So, in answer to the many inquiries, let me give a little insight into what makes Frankie Firme sit up and take notice:

BANDS ~ I have been around performing bands ever since I can remember getting out of the house and going somewhere. My first exposure was to bands in parades in East L.A. on Whittier Boulevard & on Brooklyn Avenue in the early 1960's. They marched, they stepped, and they played, and, if you were lucky enough to catch the Black High School Bands & Drill Teams from Schools like Jefferson, Washington, Manual Arts, or Compton High, THEY PERFORMED! I always remember that. I was enthralled!

When I went overseas while serving in the military, bands in Japan, the Phillipines, Hawaii, Korea, Hong Kong, Samoa, and Viet Nam took American rock & roll to another level in their efforts to entertain U.S. Troops as they strived to entertain, and they boogied & played...and they did well.

Today, when I think of bands, I think of high powered performers like JAMES BROWN & his band, TIERRA, MALO, WAR, LESLIE PAULA, SUSIE HANSEN, SATISFACTION, TOWER OF POWER, DOWN WITH 3, SOTO, ACE, and most recently, PEPE MARQUEZ, where everybody's moving, everybody's having fun, everybody's performing!(How many of you are old enough to remember the emergence of K.C. & The Sunshine Band, circa 1975?)

I have seen or worked with some bands where one or two members just stand there playing, like they'e fighting diarrhea if they dare move, while the rest of the band is jamming. Some appear like they just had bad dental work as they don't smile, don't engage the audience, and act like they're being punished by being on stage, and can't wait to get off.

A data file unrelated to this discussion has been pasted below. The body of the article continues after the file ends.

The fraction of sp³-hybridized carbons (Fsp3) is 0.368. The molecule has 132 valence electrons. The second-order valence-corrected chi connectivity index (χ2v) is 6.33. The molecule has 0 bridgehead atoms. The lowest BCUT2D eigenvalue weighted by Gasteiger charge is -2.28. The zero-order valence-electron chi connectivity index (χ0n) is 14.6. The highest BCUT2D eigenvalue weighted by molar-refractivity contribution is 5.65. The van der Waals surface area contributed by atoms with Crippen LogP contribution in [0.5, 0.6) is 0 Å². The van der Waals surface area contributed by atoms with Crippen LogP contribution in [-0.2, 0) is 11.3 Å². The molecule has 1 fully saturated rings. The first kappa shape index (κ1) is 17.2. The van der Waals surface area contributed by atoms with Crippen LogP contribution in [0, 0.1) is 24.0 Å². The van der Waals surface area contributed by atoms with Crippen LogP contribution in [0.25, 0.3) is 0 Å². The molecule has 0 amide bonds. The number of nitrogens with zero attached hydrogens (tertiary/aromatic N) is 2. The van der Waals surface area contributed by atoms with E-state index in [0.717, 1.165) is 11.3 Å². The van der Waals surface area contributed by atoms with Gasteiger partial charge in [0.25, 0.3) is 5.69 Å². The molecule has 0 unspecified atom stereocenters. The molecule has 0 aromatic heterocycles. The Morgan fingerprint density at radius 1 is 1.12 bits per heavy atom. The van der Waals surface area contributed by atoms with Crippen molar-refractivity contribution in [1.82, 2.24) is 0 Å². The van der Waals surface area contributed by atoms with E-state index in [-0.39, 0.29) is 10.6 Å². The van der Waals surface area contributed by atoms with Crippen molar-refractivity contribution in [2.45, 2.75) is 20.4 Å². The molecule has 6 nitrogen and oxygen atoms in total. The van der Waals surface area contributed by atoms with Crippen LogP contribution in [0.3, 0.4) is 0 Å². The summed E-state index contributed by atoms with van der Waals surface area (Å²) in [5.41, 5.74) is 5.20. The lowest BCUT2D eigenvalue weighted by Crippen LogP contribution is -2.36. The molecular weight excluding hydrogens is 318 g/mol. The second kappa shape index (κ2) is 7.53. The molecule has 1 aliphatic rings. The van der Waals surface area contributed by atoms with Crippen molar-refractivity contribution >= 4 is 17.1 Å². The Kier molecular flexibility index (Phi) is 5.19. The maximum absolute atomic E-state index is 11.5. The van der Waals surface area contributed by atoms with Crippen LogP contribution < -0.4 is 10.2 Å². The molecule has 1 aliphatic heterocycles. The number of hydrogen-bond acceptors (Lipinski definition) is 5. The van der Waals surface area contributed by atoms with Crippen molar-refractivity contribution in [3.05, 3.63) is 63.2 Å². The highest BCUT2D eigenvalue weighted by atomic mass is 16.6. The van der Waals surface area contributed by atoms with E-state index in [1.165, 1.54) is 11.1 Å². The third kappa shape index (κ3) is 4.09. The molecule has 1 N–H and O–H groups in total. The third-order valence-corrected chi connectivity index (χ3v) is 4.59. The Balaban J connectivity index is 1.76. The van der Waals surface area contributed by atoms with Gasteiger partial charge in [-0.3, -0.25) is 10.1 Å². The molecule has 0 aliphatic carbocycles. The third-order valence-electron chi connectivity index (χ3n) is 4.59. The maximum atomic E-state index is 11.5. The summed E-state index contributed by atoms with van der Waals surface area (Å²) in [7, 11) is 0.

THAT, I wouldn't pay to see, and probably would not work with again. It only takes one to screw it up for everybody. If they're not having a good time playing their music, why should I by paying & dancing & partying to it? They're not doing me or the audience a favor by being there...so they shouldn't waste their time scratching their heads wondering why they're not getting a lot of gigs, right?

One of the best guitar players I ever heard was a teenaged prodigy Chinese kid from Monterey Park who could do Hendrix/Stevie Ray Vaughn/Eddie Van Halen in a heartbeat, and really, really, good! Only problem is that he just stood there, not moving, looking at his guitar the whole time. From a distance, he was exciting to hear, up close he was...boring. Sorry to say I couldn't help him when his friends asked. I have the CD's...